I am now about fifteen radiation and three chemo treatments into the plan given to me by the doctors. Giovani has started to keep a running list in his phone of things that he thinks should be mentioned to or asked of the doctors, and he suggests that I do the same. He knows how much I’m struggling to remember even the big details amid everything I have been experiencing. So, I make lists and write everything down (or rather type everything out). I make lists of the things I want to say. Tell Giovani I appreciate everything he’s doing, that he’s doing great with distanced learning, and I love him. Tell Noah it’s going to be ok, that I will be alright, and I love him. Tell Caleigh I miss cuddling, too, that I’m sorry I don’t know how to explain all this to her, and I love her. I make lists of questions and side effects I need to mention and discuss with my care team. Why aren’t the handfuls of pain and anti-nausea pills plus the topical creams that I have been taking every couple of hours really working? Why do the medications only scratch the surface? Why do I need another blood transfusion? I am a knight battling a ferocious dragon, and my lists are my sword and shield. When talking to anyone and everyone, I furiously type to make sure that even the smallest detail is accounted for. Little by little, piece by tiny piece, I am slowly able to take back fractions of myself. The pain and anguish are a constant bombardment, but I am not as lost, not as unaware of the things around me, and not as unavailable to my family.

The next few weeks seem to pass by in a whirlwind of treatments, transfusions, and doctors’ visits; I’m sure it’s partially because of the amount of sleep I am getting, thanks to all the medications and how broken my body has become. The routine is for the most part the same, with the only difference being the switch from external to internal radiation (two words: reverse childbirth). I am constantly armed with my lists to make sure I am being heard by those around me. “Write that down,” is now a lighthearted joke directed at me by nurses, doctors, and my family alike. I am just glad to be able to have something to joke about again. The pain and nausea are repeatedly getting worse, so I have been given more medications. At least now I feel like I have a compass to navigate through these rough waters.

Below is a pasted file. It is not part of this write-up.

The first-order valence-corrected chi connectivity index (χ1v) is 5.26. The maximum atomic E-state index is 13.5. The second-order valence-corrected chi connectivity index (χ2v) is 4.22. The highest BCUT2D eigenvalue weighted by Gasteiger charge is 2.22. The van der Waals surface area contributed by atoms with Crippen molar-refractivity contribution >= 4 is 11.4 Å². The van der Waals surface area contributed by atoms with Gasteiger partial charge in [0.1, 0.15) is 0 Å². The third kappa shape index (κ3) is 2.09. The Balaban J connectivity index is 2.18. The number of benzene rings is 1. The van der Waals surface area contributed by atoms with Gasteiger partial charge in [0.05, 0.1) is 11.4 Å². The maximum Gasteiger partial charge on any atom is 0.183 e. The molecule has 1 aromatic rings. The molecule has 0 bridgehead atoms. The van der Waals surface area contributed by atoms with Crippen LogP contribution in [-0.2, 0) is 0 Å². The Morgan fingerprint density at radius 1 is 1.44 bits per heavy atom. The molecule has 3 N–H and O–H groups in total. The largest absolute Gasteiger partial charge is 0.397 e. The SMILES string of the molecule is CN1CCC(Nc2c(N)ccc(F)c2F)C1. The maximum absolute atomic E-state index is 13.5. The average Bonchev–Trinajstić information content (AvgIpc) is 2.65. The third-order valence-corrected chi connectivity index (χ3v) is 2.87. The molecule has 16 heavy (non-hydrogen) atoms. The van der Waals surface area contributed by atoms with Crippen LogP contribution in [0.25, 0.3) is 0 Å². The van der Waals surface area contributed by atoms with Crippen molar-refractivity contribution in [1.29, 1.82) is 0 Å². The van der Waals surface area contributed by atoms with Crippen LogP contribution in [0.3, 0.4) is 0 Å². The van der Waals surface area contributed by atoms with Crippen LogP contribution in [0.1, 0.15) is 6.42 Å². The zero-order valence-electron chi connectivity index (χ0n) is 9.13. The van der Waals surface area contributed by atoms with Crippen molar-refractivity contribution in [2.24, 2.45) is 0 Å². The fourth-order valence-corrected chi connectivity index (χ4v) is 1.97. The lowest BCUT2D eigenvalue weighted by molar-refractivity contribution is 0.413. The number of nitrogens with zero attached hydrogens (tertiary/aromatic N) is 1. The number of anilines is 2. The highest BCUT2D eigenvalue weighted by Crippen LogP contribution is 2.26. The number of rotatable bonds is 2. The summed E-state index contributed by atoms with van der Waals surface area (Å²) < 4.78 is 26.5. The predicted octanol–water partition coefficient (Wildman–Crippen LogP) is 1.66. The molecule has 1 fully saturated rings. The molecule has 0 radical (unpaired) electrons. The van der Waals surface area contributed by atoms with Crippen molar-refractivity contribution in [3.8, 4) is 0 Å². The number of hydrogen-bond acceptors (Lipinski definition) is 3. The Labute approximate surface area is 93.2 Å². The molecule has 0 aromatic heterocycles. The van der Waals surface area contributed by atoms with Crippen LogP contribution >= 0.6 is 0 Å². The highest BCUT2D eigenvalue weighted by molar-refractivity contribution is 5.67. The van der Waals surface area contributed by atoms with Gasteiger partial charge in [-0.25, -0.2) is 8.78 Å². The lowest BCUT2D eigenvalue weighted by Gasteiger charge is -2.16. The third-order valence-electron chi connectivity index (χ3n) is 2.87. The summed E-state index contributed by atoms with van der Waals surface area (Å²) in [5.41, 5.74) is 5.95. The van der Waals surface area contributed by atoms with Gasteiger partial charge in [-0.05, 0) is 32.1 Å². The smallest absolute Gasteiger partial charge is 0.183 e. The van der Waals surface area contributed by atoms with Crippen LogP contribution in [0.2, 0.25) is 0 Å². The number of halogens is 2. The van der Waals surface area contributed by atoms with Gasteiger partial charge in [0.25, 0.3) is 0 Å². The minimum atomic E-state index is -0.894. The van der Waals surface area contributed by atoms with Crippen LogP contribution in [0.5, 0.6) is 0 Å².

I hobble into the building that has become my second home. I still feel the fear and sadness pressing in on me; however, I notice something more—hope. My mind is clear except for one thought: hopefully it’s over. I finish my routine of taking a right down the hallway then through the doors that lead through to the radiation room. Four blood transfusions, six weeks of chemo, thirty external, and five internal radiation treatments has left my body fatigued, seared, feeble, and gaunt. As I come out from my last treatment, I see my husband and children standing outside the windows, with sunny flowers and a bright rainbow of balloons in hand. My husband’s face shines with a smile only great hardship can produce. He’s battered and bruised as I am, but his wounds are mental. My son is smiling but it’s guarded. He’s not sure if it is ok to stop being afraid for me. My daughter is just excited to see balloons, not fully aware of what’s been happening, only knowing that mommy has been sick. I step forward, running my hand reverently along the multicolored ribbons with messages of strength, hope, and love scrawled upon them by other survivors. How had I not seen these before? I reach out and clasp the string attached to the large bell on the wall, next to the ribbons, and pull hard. The sound that rings out and the cheers from the staff fill me with so much emotion that I am almost crushed by the weight of it. As I turn to look at my husband through the window, I feel his hope that matches mine;,and we just smile at each other. I’ve been told that there will be some lasting side effects, some could affect my short-term memory, but I will not lose myself again—not ever.


Melyssa Lira grew up in California, where her high school English teacher, Mr. Medders, encouraged and eventually instilled in her a love of writing. That love helped her through difficult times in her life by giving her a creative outlet to express what she was going through. In 2010 Melyssa moved to Oklahoma, where she married her best friend, Giovani. The pair have two children together, Noah (14) and Caleigh (7). In 2020 she was diagnosed with cancer but is, thankfully, in remission.